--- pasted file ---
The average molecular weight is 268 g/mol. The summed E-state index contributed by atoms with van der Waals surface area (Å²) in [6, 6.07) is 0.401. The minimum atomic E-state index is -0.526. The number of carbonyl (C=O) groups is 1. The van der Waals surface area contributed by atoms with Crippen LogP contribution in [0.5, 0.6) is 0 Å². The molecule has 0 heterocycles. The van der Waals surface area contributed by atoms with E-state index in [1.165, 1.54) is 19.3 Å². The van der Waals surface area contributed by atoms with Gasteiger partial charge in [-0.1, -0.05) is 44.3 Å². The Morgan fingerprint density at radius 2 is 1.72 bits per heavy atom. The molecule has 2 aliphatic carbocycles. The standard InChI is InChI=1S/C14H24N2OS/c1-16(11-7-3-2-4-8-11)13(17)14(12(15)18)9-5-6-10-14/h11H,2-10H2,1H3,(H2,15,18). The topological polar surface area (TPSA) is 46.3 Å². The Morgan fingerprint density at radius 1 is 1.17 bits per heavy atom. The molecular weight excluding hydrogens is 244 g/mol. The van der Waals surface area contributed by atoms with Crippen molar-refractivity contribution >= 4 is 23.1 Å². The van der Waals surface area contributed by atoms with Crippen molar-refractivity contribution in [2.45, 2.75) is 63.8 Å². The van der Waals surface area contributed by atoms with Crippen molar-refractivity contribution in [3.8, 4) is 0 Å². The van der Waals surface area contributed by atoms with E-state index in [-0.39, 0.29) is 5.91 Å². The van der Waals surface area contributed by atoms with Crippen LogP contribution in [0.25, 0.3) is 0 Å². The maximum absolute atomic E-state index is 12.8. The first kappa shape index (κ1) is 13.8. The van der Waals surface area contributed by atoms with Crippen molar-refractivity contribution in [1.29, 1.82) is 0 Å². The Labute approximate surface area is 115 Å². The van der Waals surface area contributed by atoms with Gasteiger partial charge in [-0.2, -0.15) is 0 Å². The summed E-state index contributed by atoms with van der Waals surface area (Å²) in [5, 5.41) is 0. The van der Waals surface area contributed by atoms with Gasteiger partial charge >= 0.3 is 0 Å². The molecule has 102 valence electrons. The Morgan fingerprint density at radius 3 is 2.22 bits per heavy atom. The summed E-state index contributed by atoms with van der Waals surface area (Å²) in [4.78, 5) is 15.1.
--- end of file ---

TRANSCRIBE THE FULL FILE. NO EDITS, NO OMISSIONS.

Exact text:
The average molecular weight is 268 g/mol. The summed E-state index contributed by atoms with van der Waals surface area (Å²) in [6, 6.07) is 0.401. The minimum atomic E-state index is -0.526. The number of carbonyl (C=O) groups is 1. The van der Waals surface area contributed by atoms with Crippen LogP contribution in [0.5, 0.6) is 0 Å². The molecule has 0 heterocycles. The van der Waals surface area contributed by atoms with E-state index in [1.165, 1.54) is 19.3 Å². The van der Waals surface area contributed by atoms with Gasteiger partial charge in [-0.1, -0.05) is 44.3 Å². The Morgan fingerprint density at radius 2 is 1.72 bits per heavy atom. The molecule has 2 aliphatic carbocycles. The standard InChI is InChI=1S/C14H24N2OS/c1-16(11-7-3-2-4-8-11)13(17)14(12(15)18)9-5-6-10-14/h11H,2-10H2,1H3,(H2,15,18). The topological polar surface area (TPSA) is 46.3 Å². The Morgan fingerprint density at radius 1 is 1.17 bits per heavy atom. The molecular weight excluding hydrogens is 244 g/mol. The van der Waals surface area contributed by atoms with Crippen molar-refractivity contribution >= 4 is 23.1 Å². The van der Waals surface area contributed by atoms with Crippen molar-refractivity contribution in [2.45, 2.75) is 63.8 Å². The van der Waals surface area contributed by atoms with Crippen molar-refractivity contribution in [3.8, 4) is 0 Å². The van der Waals surface area contributed by atoms with E-state index in [-0.39, 0.29) is 5.91 Å². The van der Waals surface area contributed by atoms with Crippen LogP contribution in [0.25, 0.3) is 0 Å². The maximum absolute atomic E-state index is 12.8. The first kappa shape index (κ1) is 13.8. The van der Waals surface area contributed by atoms with Crippen molar-refractivity contribution in [1.29, 1.82) is 0 Å². The Labute approximate surface area is 115 Å². The van der Waals surface area contributed by atoms with Gasteiger partial charge in [-0.2, -0.15) is 0 Å². The summed E-state index contributed by atoms with van der Waals surface area (Å²) in [5, 5.41) is 0. The van der Waals surface area contributed by atoms with Gasteiger partial charge >= 0.3 is 0 Å². The molecule has 102 valence electrons. The Morgan fingerprint density at radius 3 is 2.22 bits per heavy atom. The summed E-state index contributed by atoms with van der Waals surface area (Å²) in [4.78, 5) is 15.1.